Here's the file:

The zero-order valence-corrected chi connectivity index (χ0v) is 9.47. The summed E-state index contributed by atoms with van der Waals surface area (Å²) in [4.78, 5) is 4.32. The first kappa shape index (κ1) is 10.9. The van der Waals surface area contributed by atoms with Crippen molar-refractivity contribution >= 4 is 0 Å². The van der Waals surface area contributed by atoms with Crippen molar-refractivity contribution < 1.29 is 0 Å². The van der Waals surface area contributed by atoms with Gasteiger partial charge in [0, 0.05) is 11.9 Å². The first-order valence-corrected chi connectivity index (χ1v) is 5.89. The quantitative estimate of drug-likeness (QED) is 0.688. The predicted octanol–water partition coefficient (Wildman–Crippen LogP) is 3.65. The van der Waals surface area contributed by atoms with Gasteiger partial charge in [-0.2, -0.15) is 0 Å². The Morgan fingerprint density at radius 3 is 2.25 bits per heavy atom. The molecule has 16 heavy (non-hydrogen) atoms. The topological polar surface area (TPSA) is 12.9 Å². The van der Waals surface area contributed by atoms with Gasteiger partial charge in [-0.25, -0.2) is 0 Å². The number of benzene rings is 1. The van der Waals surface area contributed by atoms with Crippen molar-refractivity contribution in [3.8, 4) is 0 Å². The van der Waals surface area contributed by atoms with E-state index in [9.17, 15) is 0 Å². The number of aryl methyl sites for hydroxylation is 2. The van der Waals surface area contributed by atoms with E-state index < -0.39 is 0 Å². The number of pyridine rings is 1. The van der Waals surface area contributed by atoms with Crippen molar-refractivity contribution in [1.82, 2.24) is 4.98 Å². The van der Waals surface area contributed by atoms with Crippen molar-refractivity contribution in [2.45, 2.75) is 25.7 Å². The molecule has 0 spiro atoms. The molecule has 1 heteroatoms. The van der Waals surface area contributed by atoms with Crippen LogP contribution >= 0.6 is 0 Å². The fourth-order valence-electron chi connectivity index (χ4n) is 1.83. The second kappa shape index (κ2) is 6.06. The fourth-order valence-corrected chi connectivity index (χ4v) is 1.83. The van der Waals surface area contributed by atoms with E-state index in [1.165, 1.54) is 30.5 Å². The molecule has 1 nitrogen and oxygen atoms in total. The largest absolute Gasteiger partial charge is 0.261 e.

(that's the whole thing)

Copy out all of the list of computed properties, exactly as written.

The zero-order valence-corrected chi connectivity index (χ0v) is 9.47. The summed E-state index contributed by atoms with van der Waals surface area (Å²) in [4.78, 5) is 4.32. The first kappa shape index (κ1) is 10.9. The van der Waals surface area contributed by atoms with Crippen molar-refractivity contribution >= 4 is 0 Å². The van der Waals surface area contributed by atoms with Crippen molar-refractivity contribution < 1.29 is 0 Å². The van der Waals surface area contributed by atoms with Gasteiger partial charge in [0, 0.05) is 11.9 Å². The first-order valence-corrected chi connectivity index (χ1v) is 5.89. The quantitative estimate of drug-likeness (QED) is 0.688. The predicted octanol–water partition coefficient (Wildman–Crippen LogP) is 3.65. The van der Waals surface area contributed by atoms with Gasteiger partial charge in [-0.2, -0.15) is 0 Å². The Morgan fingerprint density at radius 3 is 2.25 bits per heavy atom. The molecule has 16 heavy (non-hydrogen) atoms. The topological polar surface area (TPSA) is 12.9 Å². The van der Waals surface area contributed by atoms with Gasteiger partial charge in [-0.25, -0.2) is 0 Å². The number of benzene rings is 1. The van der Waals surface area contributed by atoms with Crippen molar-refractivity contribution in [3.8, 4) is 0 Å². The van der Waals surface area contributed by atoms with E-state index in [9.17, 15) is 0 Å². The number of aryl methyl sites for hydroxylation is 2. The van der Waals surface area contributed by atoms with E-state index < -0.39 is 0 Å². The number of pyridine rings is 1. The van der Waals surface area contributed by atoms with Crippen molar-refractivity contribution in [1.82, 2.24) is 4.98 Å². The van der Waals surface area contributed by atoms with Crippen molar-refractivity contribution in [2.45, 2.75) is 25.7 Å². The molecule has 0 spiro atoms. The molecule has 1 heteroatoms. The van der Waals surface area contributed by atoms with Crippen LogP contribution >= 0.6 is 0 Å². The fourth-order valence-electron chi connectivity index (χ4n) is 1.83. The second kappa shape index (κ2) is 6.06. The fourth-order valence-corrected chi connectivity index (χ4v) is 1.83. The van der Waals surface area contributed by atoms with E-state index in [1.165, 1.54) is 30.5 Å². The molecule has 1 nitrogen and oxygen atoms in total. The largest absolute Gasteiger partial charge is 0.261 e.